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From Gandhi, Churchill to Columbus: Why Black Lives Matter activists are angry with statues

The Black Lives Matter movement has expanded in its reach and manifestation. The anger in the United States over the killing of George Floyd in Minneapolis on May 25 has spilled over into an anti-racism protest movement that’s garnered support from across the world.

At many places, the movement has been dominated by vandalism. Now, statues of historical figures have become specific targets of the protestors. It began perhaps with the defacement of a statue of Mahatma Gandhi in Washington, DC across the road from the Indian embassy on the intervening night of June 2-3.

The Indian embassy lodged a police complaint against unidentified persons. US President Donald Trump called the incident a “disgrace”. The statue was vandalized with graffiti and spray painting.

With the protests taking on a global scale, a campaign is gaining momentum in the United Kingdom for the removal of another Mahatma Gandhi statute installed at Leicester.

The online petition received thousands of signatures before veteran British Indian parliamentarian Keith Vaz came out against the campaign. The petition alleges Mahatma Gandhi was a “fascist, racist and sexual predator”.

This is not the first campaign against a Mahatma Gandhi statue in the UK or elsewhere in the world. Neither is Mahatma Gandhi the solitary target of protesters who have come out on the streets in the aftermath of the killing of George Floyd in the custody of American police.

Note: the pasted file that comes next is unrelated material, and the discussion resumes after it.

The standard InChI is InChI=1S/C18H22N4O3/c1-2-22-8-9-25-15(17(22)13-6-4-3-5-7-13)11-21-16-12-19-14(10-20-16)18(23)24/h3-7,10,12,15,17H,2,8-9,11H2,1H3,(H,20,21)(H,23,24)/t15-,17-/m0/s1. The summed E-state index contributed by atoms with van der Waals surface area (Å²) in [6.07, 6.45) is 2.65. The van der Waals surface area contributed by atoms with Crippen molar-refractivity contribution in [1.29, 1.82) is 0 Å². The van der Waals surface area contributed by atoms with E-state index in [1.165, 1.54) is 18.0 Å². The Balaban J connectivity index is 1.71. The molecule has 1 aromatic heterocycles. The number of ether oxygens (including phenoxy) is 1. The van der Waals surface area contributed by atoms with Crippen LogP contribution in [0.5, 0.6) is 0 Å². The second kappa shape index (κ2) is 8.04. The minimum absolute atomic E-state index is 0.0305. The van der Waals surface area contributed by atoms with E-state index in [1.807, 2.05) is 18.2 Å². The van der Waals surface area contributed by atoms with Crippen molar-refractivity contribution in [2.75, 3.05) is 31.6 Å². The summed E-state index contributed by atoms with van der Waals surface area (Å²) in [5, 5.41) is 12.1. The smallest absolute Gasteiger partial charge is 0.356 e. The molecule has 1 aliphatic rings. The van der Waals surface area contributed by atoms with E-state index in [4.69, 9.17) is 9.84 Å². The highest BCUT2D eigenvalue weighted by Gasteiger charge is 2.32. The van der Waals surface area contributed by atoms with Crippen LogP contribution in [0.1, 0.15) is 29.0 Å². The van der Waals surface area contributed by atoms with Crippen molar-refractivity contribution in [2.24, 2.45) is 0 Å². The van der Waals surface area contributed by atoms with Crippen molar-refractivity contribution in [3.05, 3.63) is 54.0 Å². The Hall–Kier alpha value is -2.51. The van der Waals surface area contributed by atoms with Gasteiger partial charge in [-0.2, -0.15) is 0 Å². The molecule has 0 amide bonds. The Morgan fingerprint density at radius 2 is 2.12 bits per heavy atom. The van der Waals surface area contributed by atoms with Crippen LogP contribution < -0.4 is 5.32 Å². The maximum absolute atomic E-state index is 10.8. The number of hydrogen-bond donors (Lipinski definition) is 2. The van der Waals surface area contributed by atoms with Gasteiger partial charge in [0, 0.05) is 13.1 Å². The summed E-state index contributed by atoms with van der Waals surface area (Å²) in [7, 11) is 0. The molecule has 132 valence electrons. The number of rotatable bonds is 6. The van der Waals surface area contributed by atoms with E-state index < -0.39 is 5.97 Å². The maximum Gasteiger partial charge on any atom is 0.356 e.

According to a report in The Sun, the Black Lives Matter protesters in the UK alone have a list of 78 historical figures whom they have declared as racist and want removed.

Statue of Edword Colston being retrieved from harbour in Bristol. The Black Lives Matter protesters had pulled it down and rolled into the harbour earlier. (Photo: AFP)

These statues include those of Christopher Columbus – credited with the discovery of the New World, Captain Cook – famous for discovering Australia and New Zealand, and King James II.

The protesters have until now beheaded a statue of Columbus in Boston, and torn down that of Jefferson Davis – the president of the Confederate States of America that waged civil war with the rest of USA.

In Belgium, the statue of King Leopold II was brought down in capital Antwerp. Leopold II committed excesses during colonial rule over African country Congo. He is now accused of racism.

In Britain’s Bristol city, a statue of 17th century parliamentarian and merchant who traded in slaves, Edward Colston, was pulled down and rolled into harbour.

Winston Churchill, the famous British prime minister, too faced the wrath of the protesters, who sprayed his statue with words, “He was a racist” in London and also in Toronto, Canada.

Churchill was also targeted in Czech Republic. There his statue at the Winston Churchill Square in capital Prague has been defaced with the words, “Byl rasista” meaning “He was a racist”.

This is surprising because Churchill is a widely respected in Czech Republic for opposing Adolf Hitler and the Munich Agreement of 1939 that paved way for the German invasion of erstwhile Czechoslovakia.

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